This tool takes into account that we both see and plan along different horizons. In this case, what we call Beyond the Horizon (5-20 years), Background Horizon (3 years), Midground Horizon (1 year), and Foreground Horizon (90 days). This system we affectionately call the 1-4-1-4. Imagine for a moment ten simple goals along four horizons to a better future. Not merely ten goals, but a system for implementing those goals.
Don't miss our next PTG Webinar on Organization Clarity: Unlocking Your Goals with a Simple Tool on February 25th at 11 AM Eastern Time.
I will have a special guest network leader and pastor Matt Peeples. Matt is the founder of The Kairos Network and the Pastor of Bethlehem Church, where they are catalyzing a disciple-making and church planting movement throughout New Jersey.
In 1911 Arthur Brisbane said, "Use a picture: It's worth a thousand words." Well, there you go. The picture on the left was made at the Great Pyramid just outside of Cairo. We literally rode a camel through the backside of the desert to get there, poor camel. The picture on the right is from this past summer taken in front of a hat store in Madrid. In the first photo, I was 48 years old, and in the second, I was 60. It's amazing what a few years can do for you or against you.
In 2010 I had a life-changing experience. For the very first time in my life at 50 years of age, I went through a life planning process with a professional coach. While I set several goals during this process, there was one that has impacted my life more than any other. During my life planning process, I committed to getting healthy. My goal was pretty simple; I want to live healthily and die healthy. As a result, I hired a personal training and wrote him a check for $4,000.00 before I went through a single training session. Six months later, I had lost 55 pounds and was running from 6 to 8 miles every day of the week. Twelve years later, well look at the picture which one of these guys would you rather be?
This leads me to 2020! Over the past seven years, I have been working with Will Mancini and the entire crew at Auxano and Younique, helping those committed to a greater good go further, faster, and longer than they imagined possible. There is nothing more exciting than seeing a leader discover their life design and develop a life plan that allows them to be their best and achieve their goals.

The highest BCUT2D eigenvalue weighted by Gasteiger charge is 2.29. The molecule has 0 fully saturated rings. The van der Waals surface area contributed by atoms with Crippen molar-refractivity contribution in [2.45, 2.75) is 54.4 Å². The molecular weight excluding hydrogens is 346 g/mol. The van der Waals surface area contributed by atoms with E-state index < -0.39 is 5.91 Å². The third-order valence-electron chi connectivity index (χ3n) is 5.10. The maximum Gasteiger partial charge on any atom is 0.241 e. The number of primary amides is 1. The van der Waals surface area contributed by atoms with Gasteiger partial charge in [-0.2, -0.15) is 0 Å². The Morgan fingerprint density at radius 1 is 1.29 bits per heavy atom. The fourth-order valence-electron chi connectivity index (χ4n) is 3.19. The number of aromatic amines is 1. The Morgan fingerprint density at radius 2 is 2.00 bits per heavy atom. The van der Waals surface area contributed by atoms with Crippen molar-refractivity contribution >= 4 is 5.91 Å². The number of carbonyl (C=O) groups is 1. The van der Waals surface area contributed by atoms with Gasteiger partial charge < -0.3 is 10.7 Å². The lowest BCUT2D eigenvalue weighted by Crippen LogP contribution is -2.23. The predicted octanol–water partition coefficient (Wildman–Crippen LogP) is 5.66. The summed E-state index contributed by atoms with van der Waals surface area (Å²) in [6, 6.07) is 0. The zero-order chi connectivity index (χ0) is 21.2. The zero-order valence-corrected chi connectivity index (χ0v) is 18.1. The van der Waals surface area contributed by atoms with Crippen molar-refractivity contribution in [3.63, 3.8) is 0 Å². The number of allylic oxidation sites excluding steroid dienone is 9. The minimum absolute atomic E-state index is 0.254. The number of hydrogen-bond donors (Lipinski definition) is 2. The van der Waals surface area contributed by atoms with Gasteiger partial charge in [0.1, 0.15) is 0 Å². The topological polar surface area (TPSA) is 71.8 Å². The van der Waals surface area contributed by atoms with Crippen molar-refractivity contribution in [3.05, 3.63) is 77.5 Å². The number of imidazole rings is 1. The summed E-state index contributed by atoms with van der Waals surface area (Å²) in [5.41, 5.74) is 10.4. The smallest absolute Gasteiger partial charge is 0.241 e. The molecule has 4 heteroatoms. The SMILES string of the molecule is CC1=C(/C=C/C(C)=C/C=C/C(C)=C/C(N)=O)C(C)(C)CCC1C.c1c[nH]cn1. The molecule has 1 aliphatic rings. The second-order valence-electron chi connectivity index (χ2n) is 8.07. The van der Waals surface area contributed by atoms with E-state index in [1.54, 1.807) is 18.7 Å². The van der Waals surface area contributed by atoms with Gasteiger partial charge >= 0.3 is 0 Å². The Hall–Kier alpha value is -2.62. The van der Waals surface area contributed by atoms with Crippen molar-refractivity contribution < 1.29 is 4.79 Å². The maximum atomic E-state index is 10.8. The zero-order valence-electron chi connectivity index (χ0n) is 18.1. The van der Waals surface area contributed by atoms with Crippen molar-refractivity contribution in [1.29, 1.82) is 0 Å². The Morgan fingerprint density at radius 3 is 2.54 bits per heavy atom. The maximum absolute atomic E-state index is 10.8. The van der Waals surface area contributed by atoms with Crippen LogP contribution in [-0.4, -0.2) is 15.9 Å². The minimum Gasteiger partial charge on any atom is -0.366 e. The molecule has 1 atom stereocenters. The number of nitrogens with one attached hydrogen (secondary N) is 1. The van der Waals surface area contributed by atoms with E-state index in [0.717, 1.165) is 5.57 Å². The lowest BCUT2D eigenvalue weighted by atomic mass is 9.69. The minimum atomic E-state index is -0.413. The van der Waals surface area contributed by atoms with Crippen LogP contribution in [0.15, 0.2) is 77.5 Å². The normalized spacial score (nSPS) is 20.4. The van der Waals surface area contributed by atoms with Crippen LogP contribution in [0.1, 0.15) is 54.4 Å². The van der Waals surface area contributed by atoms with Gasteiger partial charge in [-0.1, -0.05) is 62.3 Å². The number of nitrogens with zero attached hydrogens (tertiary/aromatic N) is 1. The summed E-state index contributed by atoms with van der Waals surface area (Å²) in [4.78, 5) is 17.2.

On January 21, 2020, I'm going to launch our webinar series on How A Personal Life Plan Can Change Your Life. Join me at 11 AM EST, where I will be sharing:
As you get those traditional New Year Resolutions out of the way, let's connect and begin a dialogue that could change your life. How do I know? Because it changed my life, all I know is I was fat, and now I'm not.
"We don't have the right leaders!" "I need more leaders?" "Where will my next critical hire come from?"
These are a few things I hear from church leadership as I travel around the country working with them. We have a leadership crisis in our churches, or maybe what we have is a leadership development crisis.
Can you relate? I certainly can! I've been there. I can still feel the pain associated with having the wrong volunteer or staff person and having to let them go. I recall the long sleepless nights feeling overwhelmed by the need for more and better leaders.
You are right! You have a leadership problem! And guess what! You're it! I know that sounds insensitive. However, the reality is that one of our primary responsibilities as leaders is to develop more and better leaders.
Churches and organizations that experience break-thru are figuring it out. They are moving leadership development to the top of the list. They are developing intentional structures, systems, and training for engaging and developing spiritual leaders.
Imagine drawing a line in the sand and saying no more excuses. We're going to win in this area. We're going to develop more and better leaders. What if you could invest the next months of focused energy into developing a leadership pipeline that would provide you with an abundant harvest of reproducing leaders?
Join me on November 20, 2019, at 11 AM (ET) in our latest webinar with my good friend and leadership coach Mac Lake. Mac is the author of Leading Leaders and soon to be released The Multiplication Effect. Register below!
What many churches call discipleship, or disciple-making is a far cry from what Jesus had in mind when He gave us the Great Commission. What you are doing may be the very reason your church is struggling when it comes to reaching non-Christians with the gospel.